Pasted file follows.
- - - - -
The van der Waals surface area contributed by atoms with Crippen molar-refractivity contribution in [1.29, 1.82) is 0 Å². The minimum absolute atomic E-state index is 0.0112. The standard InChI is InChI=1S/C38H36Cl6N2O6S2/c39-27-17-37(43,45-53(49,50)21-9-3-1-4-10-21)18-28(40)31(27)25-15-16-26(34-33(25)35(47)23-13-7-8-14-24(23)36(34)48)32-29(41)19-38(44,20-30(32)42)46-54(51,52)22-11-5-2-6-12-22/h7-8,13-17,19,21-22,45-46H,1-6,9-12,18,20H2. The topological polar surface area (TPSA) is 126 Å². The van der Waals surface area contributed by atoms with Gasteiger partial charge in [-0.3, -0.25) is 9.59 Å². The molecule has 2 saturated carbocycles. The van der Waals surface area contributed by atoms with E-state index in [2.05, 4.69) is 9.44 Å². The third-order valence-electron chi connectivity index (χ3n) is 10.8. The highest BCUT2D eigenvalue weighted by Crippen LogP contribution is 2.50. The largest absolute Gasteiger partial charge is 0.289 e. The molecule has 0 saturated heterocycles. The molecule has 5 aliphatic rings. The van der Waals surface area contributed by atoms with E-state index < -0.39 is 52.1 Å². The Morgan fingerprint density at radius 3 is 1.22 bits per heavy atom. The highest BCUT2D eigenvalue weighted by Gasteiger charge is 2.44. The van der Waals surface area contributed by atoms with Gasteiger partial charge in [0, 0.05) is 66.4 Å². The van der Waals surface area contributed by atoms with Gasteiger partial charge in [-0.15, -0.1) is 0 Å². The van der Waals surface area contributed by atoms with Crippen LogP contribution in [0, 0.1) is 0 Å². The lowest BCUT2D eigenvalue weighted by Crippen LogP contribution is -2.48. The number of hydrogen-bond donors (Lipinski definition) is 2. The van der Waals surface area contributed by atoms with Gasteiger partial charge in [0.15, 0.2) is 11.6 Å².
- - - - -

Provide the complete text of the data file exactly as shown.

The van der Waals surface area contributed by atoms with Crippen molar-refractivity contribution in [1.29, 1.82) is 0 Å². The minimum absolute atomic E-state index is 0.0112. The standard InChI is InChI=1S/C38H36Cl6N2O6S2/c39-27-17-37(43,45-53(49,50)21-9-3-1-4-10-21)18-28(40)31(27)25-15-16-26(34-33(25)35(47)23-13-7-8-14-24(23)36(34)48)32-29(41)19-38(44,20-30(32)42)46-54(51,52)22-11-5-2-6-12-22/h7-8,13-17,19,21-22,45-46H,1-6,9-12,18,20H2. The topological polar surface area (TPSA) is 126 Å². The van der Waals surface area contributed by atoms with Gasteiger partial charge in [-0.3, -0.25) is 9.59 Å². The molecule has 2 saturated carbocycles. The van der Waals surface area contributed by atoms with E-state index in [2.05, 4.69) is 9.44 Å². The third-order valence-electron chi connectivity index (χ3n) is 10.8. The highest BCUT2D eigenvalue weighted by Crippen LogP contribution is 2.50. The largest absolute Gasteiger partial charge is 0.289 e. The molecule has 0 saturated heterocycles. The molecule has 5 aliphatic rings. The van der Waals surface area contributed by atoms with E-state index < -0.39 is 52.1 Å². The Morgan fingerprint density at radius 3 is 1.22 bits per heavy atom. The highest BCUT2D eigenvalue weighted by Gasteiger charge is 2.44. The van der Waals surface area contributed by atoms with Gasteiger partial charge in [0, 0.05) is 66.4 Å². The van der Waals surface area contributed by atoms with Gasteiger partial charge in [-0.15, -0.1) is 0 Å². The van der Waals surface area contributed by atoms with Crippen LogP contribution in [0, 0.1) is 0 Å². The lowest BCUT2D eigenvalue weighted by Crippen LogP contribution is -2.48. The number of hydrogen-bond donors (Lipinski definition) is 2. The van der Waals surface area contributed by atoms with Gasteiger partial charge in [0.15, 0.2) is 11.6 Å².